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Archive for the ‘Intellectual Property’ Columns

Preliminary Issues on Motions for Summary Adjudication in Federal Court

The Federal Court of Appeal recently took the opportunity to clarify the procedure and criteria for determining whether a summary judgment motion is “appropriate”. Even 10 years after the Federal Courts Rules were amended to include summary judgment and trials, the Federal Court of Appeal noted that procedure “is rather unclear”.

In 2009, the Federal Courts Rules were amended to include motions for summary judgment and summary trials. For summary judgment, the rules (see Rule 215) provide that the Court shall grant judgment where the Court is satisfied that there is no genuine issue for trial with respect to . . . [more]

Posted in: Intellectual Property

Supreme Court Rules on Copyright in the University

On July 30th, the Supreme Court of Canada issued a decision in York University v. Canadian Copyright Licensing Agency (Access Copyright) that the university and its students were not required to pay the Access Copyright tariff intended to cover royalty payments associated with the distribution of the “readings” assigned in students’ courses at the university. While I have commented on the case more than once since it originated with Access Copyright’s 2013 suit against York, after the university stopped paying such tariffs, the Supreme Court ruling ended up hinging on an important distinction in the Copyright Act’s handling of collective . . . [more]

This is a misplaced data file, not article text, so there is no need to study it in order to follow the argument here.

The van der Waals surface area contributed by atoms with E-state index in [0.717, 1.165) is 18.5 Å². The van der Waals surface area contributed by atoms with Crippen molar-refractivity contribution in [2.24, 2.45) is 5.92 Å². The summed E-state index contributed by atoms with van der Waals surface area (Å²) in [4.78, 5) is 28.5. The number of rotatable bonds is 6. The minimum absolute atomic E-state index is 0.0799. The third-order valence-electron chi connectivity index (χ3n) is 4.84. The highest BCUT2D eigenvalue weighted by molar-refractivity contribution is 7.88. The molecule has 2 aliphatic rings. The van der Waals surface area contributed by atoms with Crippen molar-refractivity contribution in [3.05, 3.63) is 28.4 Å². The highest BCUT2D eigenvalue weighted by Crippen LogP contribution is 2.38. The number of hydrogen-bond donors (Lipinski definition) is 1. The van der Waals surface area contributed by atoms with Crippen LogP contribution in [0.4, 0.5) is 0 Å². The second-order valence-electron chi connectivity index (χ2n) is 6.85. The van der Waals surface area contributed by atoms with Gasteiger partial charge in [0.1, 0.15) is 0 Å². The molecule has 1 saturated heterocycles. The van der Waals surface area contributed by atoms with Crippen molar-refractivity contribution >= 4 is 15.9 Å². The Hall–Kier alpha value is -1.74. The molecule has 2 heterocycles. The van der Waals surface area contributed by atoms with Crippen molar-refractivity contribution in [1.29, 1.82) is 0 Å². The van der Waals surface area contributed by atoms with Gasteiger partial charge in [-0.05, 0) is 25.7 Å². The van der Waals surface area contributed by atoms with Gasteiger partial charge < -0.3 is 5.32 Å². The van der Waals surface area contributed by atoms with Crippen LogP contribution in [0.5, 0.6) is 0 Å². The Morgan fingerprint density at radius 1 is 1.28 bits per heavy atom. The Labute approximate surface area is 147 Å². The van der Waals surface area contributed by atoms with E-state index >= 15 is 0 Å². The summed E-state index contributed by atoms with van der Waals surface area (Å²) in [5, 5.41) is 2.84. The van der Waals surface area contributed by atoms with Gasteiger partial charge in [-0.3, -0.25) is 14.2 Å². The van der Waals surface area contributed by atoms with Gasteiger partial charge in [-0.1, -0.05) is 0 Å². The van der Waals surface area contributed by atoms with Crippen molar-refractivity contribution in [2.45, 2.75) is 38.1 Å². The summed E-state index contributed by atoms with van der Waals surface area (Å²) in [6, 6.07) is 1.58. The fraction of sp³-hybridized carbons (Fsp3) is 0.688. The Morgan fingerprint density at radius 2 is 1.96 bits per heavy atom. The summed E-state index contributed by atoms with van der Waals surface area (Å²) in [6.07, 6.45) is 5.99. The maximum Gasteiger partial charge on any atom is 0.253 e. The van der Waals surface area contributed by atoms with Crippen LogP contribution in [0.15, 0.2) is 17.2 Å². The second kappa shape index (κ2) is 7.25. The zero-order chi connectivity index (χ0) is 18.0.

Posted in: Intellectual Property, Legal Publishing

Supreme Court – Collective Copyright Licenses Are Not Mandatory

The Canadian Copyright Licensing Agency (Access Copyright) is a copyright collective meaning that it manages certain rights on behalf of copyright holders. Importantly Access Copyright does not itself hold any of the copyrights that it manages.

York University (York) is Canada’s third-largest university with over 50,000 students and approximately 1,500 full-time faculty members.[1] York had a license to use some of the works licensed by Access Copyright from 1994 to 2010. Access Copyright applied to the Copyright Board for an interim tariff during a period when renewal negotiations were languishing. York initially complied with the interim tariff but then . . . [more]

Posted in: Intellectual Property

Guidance on Application of PIPEDA to Google Search

In the context of investigation of a complaint under PIPEDA[1] the Privacy Commissioner of Canada sought a reference to determine several preliminary issues.[2] The claimant claimed Google violated PIPEDA when certain links to news articles pertaining to him arose in a search using the Google search engine. Google had taken the position that PIPEDA did not apply to Google, either, firstly, since the search service was not a commercial activity within the meaning of Section 4(1)(a) of PIPEDA[3], and, secondly, if PIPEDA did apply then Google was excused since it was carrying out a journalistic activity . . . [more]